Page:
22. gomango 22

    Irish Bill

    I’m not really trying to score points by pointing out you got something wrong, though it would be helpful for everyone to read the latest annual report before commenting. And I must say your timing was impeccably bad to make the sweeping statements you did. After all you were only a few billion dollars wrong – hardly important, though I suspect it would have been important enough for Cullen to reverse his tax cuts were he still Finance Minister. The reality of ACC does not come close to your rose tinted view of ACC.

    What really irks me about ACC debate is the two extreme arguments (left/right) neither of which is sensible – loosely defined as “best scheme in the world/absolutely marvellous/don’t change anything versus deregulate/privatise. Neither is a sensible position, and taking the best parts of both arguments would vastly improve the system.

    Addressing the general left position – ACC IS IN A MESS and has been for years. If it were a company it would be insolvent, and its directors breaking the law. Thank god they have a stupid owner prepared to underwrite a negative equity position of over 8 billion dollars…….

    I won’t bother addressing the right position but I can assure you I would be just as negative on aspects of that too. What is clear is that any debate on ACC is uninformed unless you read their accounts.

  23. Lew 23

    Fundamentally even though National’s criticism of the previous government’s handling of the ACC accounts is valid, IB’s point stands: this is less a pragmatic issue of policy and spending than it is a symbolic issue of `socialist bureaucratic waste’, and it’ll be the mother hen to a whole lot of other issues in a similar vein which on their own might not have been worth a mention. National seem to have set this as the keystone of their agenda, and the previous government were fools to let them do so.

    L

  24. gomango 24

    Tim – the only account in actual surplus is the Work Account. I think you are confusing budgeted change in deficits with actual deficits. Some accounts may not be worse than their budgeted change in deficit (though this is unlikely in the current market environment). The other 5 accounts are all in actual deficit and I think we’ll find out over the next few days worse versus budget.

    It would be good for every post on the subject of ACC to begin with the following phrase:

    I understand ACC is over NZD 8 billion in deficit and technically insolvent, but…….

    BTW, 8 billion dollars is approximately $2,000 for every man, woman and child in NZ.

  25. Tim Ellis 25

    IB, just following up on gomango’s initial point, we all appear to have overlapped in our postings and I gave you a bit of a serve too, but good on you for being gracious enough to admit you got it wrong. It’s one of the hazards of making predictions and bold statements (I’ve done it a fair bit, too), that sometimes new information can come along and bite you. That one was a bit of a clanger but it wasn’t your fault and at least you had the balls to make the bold statement in the first place rather than sitting on the fence.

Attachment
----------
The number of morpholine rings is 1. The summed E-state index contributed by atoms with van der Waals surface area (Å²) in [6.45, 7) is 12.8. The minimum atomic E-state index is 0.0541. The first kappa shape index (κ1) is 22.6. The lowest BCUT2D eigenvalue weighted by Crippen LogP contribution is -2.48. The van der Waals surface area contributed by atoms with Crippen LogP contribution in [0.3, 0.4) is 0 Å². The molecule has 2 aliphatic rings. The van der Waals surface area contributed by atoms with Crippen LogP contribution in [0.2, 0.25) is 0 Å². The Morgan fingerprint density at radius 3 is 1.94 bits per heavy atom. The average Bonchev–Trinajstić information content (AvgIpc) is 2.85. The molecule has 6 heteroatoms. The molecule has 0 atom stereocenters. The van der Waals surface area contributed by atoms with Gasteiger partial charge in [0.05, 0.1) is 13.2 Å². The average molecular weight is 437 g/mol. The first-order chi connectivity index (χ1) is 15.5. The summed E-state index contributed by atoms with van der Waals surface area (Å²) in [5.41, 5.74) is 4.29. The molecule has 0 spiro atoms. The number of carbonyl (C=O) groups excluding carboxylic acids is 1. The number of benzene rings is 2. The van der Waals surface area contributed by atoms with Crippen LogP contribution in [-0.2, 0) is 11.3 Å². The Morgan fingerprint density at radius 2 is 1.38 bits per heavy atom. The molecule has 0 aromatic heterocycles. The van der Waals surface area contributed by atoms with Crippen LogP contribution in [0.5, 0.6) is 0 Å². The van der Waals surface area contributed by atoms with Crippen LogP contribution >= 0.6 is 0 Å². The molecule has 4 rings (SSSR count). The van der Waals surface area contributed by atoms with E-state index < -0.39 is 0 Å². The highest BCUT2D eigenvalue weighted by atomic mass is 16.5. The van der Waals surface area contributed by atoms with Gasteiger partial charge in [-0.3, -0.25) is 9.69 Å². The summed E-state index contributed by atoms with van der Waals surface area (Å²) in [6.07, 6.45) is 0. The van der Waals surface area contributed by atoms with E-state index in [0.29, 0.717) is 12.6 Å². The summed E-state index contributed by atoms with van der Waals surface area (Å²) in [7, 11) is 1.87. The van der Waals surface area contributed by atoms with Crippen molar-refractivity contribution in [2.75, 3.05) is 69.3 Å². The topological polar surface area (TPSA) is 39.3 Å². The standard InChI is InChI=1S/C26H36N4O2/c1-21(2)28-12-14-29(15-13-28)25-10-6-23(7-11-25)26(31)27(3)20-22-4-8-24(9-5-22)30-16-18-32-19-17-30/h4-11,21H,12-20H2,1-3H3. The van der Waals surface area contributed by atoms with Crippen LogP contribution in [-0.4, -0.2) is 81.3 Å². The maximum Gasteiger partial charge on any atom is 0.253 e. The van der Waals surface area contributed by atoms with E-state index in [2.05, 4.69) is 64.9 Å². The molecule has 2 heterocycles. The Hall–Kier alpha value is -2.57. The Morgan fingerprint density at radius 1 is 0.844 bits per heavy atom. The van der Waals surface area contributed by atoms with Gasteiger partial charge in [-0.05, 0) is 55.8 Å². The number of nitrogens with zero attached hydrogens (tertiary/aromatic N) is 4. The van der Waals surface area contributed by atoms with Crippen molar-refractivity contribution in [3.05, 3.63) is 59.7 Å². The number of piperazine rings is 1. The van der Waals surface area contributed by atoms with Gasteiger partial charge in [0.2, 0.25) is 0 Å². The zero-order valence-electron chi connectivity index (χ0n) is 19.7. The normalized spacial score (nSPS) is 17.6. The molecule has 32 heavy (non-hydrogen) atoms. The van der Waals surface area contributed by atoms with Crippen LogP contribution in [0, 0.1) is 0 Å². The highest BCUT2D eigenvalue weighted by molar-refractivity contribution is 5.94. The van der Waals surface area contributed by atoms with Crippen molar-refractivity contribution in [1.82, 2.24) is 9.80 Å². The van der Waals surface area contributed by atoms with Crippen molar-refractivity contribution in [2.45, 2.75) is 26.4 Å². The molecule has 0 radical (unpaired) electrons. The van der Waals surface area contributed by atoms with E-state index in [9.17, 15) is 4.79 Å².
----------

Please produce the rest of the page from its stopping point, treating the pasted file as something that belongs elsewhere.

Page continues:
One of the things I do admire about young SP, even though I often disagree with him, is that he does have the guts to get it out there.

  26. Tim Ellis 26

    gomango wrote:

    Tim – the only account in actual surplus is the Work Account. I think you are confusing budgeted deficits as opposed to actual deficits.

    I think I indicated projected deficits rather than actual deficits gomango. To be fair a reason that all the accounts, with the exception of the Work Account are in deficit is a function of the move from pay-as-you-go ACC funding up until 1999 transitioning to fully-funded accounts by 2014. When the Work Account was opened for competition in 1998, it was required to be fully-funded, the other accounts are still moving to that position.

    It was a near certainty, without aggressive management of the tail in each of the accounts, that levies across all accounts would rise from 1999 onwards even taking into consideration existing cover. For the last nine years Labour have pumped up the “world class system” mantra, and carefully not only ignored the massive cost of it under existing cover, but actually extended coverage as well.

    Moving from pay-as-you-go to a fully-funded model was one of the most fiscally responsible actions by any New Zealand government. It’s directly comparable to setting up the Cullen Fund to partially-fund future superannuation entitlements. Labour has dragged the chain on fully-funding ACC, not wanting to deal with the political reality that a gilt-edged accident compensation scheme is very expensive to pay for.

  27. rave 27

    Gomango:

    ” Addressing the general left position – ACC IS IN A MESS and has been for years. If it were a company it would be insolvent, and its directors breaking the law. Thank god they have a stupid owner prepared to underwrite a negative equity position of over 8 billion dollars…”

    You obviously don’t see the irony here. Right at this moment, the biggest capitalist institutions in the world eg. Citigroup, are insolvent, their directors are not in jail, and they are being bailed out to the tune of $8 trillion plus and still counting.